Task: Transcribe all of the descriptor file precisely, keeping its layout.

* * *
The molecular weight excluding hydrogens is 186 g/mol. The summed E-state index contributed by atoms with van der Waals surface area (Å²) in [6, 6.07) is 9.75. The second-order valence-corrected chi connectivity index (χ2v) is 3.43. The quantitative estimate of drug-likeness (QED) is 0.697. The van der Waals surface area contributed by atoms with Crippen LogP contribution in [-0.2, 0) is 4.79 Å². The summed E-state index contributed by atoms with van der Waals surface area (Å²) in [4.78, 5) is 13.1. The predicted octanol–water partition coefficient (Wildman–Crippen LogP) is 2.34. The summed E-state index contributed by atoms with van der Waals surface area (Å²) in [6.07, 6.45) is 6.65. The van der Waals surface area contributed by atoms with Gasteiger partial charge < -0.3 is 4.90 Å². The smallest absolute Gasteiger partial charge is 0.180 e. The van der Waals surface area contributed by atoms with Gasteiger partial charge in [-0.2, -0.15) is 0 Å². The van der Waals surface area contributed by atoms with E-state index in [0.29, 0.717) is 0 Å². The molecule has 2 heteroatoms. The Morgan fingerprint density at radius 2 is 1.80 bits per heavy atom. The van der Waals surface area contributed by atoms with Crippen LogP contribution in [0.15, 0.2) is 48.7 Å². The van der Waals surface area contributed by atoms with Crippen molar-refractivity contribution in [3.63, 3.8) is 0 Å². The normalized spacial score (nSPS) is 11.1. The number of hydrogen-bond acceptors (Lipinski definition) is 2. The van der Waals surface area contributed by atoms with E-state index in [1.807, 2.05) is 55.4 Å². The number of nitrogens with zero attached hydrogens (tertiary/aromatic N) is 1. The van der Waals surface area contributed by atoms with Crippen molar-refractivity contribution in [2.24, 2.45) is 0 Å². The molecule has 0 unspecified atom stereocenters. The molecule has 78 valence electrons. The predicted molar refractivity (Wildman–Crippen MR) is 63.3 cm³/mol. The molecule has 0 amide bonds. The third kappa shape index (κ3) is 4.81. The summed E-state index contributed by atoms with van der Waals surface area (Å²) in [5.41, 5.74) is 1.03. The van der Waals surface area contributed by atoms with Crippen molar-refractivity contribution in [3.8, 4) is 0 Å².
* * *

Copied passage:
The molecular weight excluding hydrogens is 186 g/mol. The summed E-state index contributed by atoms with van der Waals surface area (Å²) in [6, 6.07) is 9.75. The second-order valence-corrected chi connectivity index (χ2v) is 3.43. The quantitative estimate of drug-likeness (QED) is 0.697. The van der Waals surface area contributed by atoms with Crippen LogP contribution in [-0.2, 0) is 4.79 Å². The summed E-state index contributed by atoms with van der Waals surface area (Å²) in [4.78, 5) is 13.1. The predicted octanol–water partition coefficient (Wildman–Crippen LogP) is 2.34. The summed E-state index contributed by atoms with van der Waals surface area (Å²) in [6.07, 6.45) is 6.65. The van der Waals surface area contributed by atoms with Gasteiger partial charge < -0.3 is 4.90 Å². The smallest absolute Gasteiger partial charge is 0.180 e. The van der Waals surface area contributed by atoms with Gasteiger partial charge in [-0.2, -0.15) is 0 Å². The van der Waals surface area contributed by atoms with E-state index in [0.29, 0.717) is 0 Å². The molecule has 2 heteroatoms. The Morgan fingerprint density at radius 2 is 1.80 bits per heavy atom. The van der Waals surface area contributed by atoms with Crippen LogP contribution in [0.15, 0.2) is 48.7 Å². The van der Waals surface area contributed by atoms with Crippen molar-refractivity contribution in [3.63, 3.8) is 0 Å². The normalized spacial score (nSPS) is 11.1. The number of hydrogen-bond acceptors (Lipinski definition) is 2. The van der Waals surface area contributed by atoms with E-state index in [1.807, 2.05) is 55.4 Å². The number of nitrogens with zero attached hydrogens (tertiary/aromatic N) is 1. The van der Waals surface area contributed by atoms with Crippen molar-refractivity contribution in [2.24, 2.45) is 0 Å². The molecule has 0 unspecified atom stereocenters. The molecule has 78 valence electrons. The predicted molar refractivity (Wildman–Crippen MR) is 63.3 cm³/mol. The molecule has 0 amide bonds. The third kappa shape index (κ3) is 4.81. The summed E-state index contributed by atoms with van der Waals surface area (Å²) in [5.41, 5.74) is 1.03. The van der Waals surface area contributed by atoms with Crippen molar-refractivity contribution in [3.8, 4) is 0 Å².